Study Objective: The primary objective of this project is to estimate current quantities of carbon sequestered and stored within the MacDonald-Dunn Forest. A secondary objective is to examine the effects of different silvicultural treatment options on long-term carbon sequestration and storage capabilities. This information will be important for land managers in balancing timber harvesting and other objectives with forest carbon goals.
Summary: Because of increasing concern about climate change induced by atmospheric accumulation of greenhouse gases, the quantification of carbon stored within ecosystems has risen high on global scientific agendas. Forests provide natural mitigation strategies, which drive the uptake of atmospheric carbon dioxide through photosynthesis. In the United States, forest land offsets 11% of nationwide greenhouse gas emissions through net sequestration of carbon within woody biomass (Smith et al., 2019).
Carbon stocks within individual trees can be conceptually divided into two main pools: aboveground biomass and belowground biomass. Of these two, aboveground biomass stores a significantly larger proportion of carbon than belowground (Xiao et al., 2003). Thus, significant effort has been devoted to developing accurate aboveground biomass estimation methods in recent years. These efforts are further motivated by the fact that management decisions aimed at optimizing net sequestration can manipulate carbon stocks of aboveground biomass.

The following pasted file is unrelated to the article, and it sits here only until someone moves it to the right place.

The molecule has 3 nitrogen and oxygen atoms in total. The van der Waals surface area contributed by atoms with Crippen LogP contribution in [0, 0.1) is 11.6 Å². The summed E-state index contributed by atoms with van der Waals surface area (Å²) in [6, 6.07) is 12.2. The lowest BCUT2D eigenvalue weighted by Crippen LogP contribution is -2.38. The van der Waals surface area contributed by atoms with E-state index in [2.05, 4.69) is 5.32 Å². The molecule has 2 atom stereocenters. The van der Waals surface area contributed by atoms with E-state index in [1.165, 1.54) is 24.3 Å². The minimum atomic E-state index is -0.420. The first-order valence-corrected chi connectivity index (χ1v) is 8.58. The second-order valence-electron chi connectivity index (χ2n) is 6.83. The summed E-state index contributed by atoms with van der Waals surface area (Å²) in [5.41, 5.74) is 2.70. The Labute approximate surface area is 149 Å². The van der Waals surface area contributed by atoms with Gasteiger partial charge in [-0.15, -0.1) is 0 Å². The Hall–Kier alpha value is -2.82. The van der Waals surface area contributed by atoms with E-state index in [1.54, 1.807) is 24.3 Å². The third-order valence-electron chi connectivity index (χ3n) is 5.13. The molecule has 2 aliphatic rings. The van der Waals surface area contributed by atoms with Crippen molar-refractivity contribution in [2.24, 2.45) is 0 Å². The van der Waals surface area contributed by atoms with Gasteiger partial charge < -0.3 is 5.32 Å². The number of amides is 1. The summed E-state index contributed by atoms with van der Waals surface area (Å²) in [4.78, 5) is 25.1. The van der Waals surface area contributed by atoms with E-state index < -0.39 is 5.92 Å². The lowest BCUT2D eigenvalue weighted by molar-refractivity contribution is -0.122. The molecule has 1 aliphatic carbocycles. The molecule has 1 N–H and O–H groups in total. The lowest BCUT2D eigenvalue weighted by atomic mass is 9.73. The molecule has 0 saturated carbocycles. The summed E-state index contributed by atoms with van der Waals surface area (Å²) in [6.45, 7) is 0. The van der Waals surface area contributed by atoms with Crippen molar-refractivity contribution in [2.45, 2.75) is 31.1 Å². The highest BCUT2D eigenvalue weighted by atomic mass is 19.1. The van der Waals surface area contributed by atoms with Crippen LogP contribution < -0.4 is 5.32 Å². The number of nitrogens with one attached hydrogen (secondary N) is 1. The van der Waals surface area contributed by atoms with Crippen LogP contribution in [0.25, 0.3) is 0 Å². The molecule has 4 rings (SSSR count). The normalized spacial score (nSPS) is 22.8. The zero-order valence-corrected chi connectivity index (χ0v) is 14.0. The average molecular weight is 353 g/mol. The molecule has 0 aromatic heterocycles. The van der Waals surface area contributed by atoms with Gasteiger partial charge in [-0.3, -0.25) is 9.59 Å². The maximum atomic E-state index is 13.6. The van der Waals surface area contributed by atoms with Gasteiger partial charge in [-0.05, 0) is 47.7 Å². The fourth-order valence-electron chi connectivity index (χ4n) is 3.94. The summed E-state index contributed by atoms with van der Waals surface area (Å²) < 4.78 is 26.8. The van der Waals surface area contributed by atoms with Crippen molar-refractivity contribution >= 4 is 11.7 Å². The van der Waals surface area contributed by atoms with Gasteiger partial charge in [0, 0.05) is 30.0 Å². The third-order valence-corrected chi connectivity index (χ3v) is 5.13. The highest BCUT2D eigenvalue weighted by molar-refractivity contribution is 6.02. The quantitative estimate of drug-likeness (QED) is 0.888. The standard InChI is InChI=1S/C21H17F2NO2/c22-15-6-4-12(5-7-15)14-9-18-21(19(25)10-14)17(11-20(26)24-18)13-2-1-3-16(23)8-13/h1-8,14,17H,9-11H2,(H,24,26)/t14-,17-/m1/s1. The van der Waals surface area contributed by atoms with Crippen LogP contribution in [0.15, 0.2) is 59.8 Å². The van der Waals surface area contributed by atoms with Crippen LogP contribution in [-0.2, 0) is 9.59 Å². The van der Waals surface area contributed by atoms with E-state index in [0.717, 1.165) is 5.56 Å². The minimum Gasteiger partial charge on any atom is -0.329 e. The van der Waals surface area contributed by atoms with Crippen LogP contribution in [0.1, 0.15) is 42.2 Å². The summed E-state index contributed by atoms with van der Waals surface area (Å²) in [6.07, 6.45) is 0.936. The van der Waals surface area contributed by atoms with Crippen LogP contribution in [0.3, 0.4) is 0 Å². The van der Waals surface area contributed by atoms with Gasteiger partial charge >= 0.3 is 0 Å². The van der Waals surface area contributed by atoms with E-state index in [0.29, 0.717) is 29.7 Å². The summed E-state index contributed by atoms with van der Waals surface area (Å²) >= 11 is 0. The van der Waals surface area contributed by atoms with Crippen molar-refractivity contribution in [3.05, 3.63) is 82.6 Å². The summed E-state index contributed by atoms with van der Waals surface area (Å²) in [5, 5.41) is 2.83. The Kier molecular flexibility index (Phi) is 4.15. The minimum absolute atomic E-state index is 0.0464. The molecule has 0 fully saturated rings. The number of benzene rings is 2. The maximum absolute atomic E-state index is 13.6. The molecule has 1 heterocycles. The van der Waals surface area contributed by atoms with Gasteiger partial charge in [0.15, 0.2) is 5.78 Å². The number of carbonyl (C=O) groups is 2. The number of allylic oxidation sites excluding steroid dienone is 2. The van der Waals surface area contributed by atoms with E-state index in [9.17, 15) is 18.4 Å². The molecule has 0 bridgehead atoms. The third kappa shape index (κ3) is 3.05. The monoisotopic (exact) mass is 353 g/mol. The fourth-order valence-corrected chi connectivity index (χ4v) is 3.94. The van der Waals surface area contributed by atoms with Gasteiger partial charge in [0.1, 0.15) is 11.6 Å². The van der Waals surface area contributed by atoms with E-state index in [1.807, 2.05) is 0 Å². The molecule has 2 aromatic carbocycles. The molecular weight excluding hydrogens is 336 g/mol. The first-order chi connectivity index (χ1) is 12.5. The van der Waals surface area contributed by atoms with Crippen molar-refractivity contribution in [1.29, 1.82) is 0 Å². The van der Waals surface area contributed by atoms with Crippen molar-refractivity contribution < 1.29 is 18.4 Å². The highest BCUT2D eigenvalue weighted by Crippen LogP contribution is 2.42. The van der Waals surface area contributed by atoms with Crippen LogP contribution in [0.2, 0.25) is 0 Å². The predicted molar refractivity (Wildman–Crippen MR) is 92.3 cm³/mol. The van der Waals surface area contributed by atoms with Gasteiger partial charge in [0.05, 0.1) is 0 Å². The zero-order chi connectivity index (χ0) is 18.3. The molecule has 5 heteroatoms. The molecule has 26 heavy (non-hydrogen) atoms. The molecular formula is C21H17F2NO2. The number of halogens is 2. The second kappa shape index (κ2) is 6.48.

Oregon’s forests’ carbon storage and sequestration potential, especially here in the Coast Range, have accentuated the need for accurate estimation of current carbon stocks. Forest inventory data and sets of carbon conversion factors allow for plot-level calculation of carbon storage, which can be aggregated for landscape-scale estimation.
Forest carbon estimates are necessary for regional accounting and analyses. Quantification of carbon stock on specified tracts will help forest managers to develop and implement plans to enhance carbon sequestration capacity.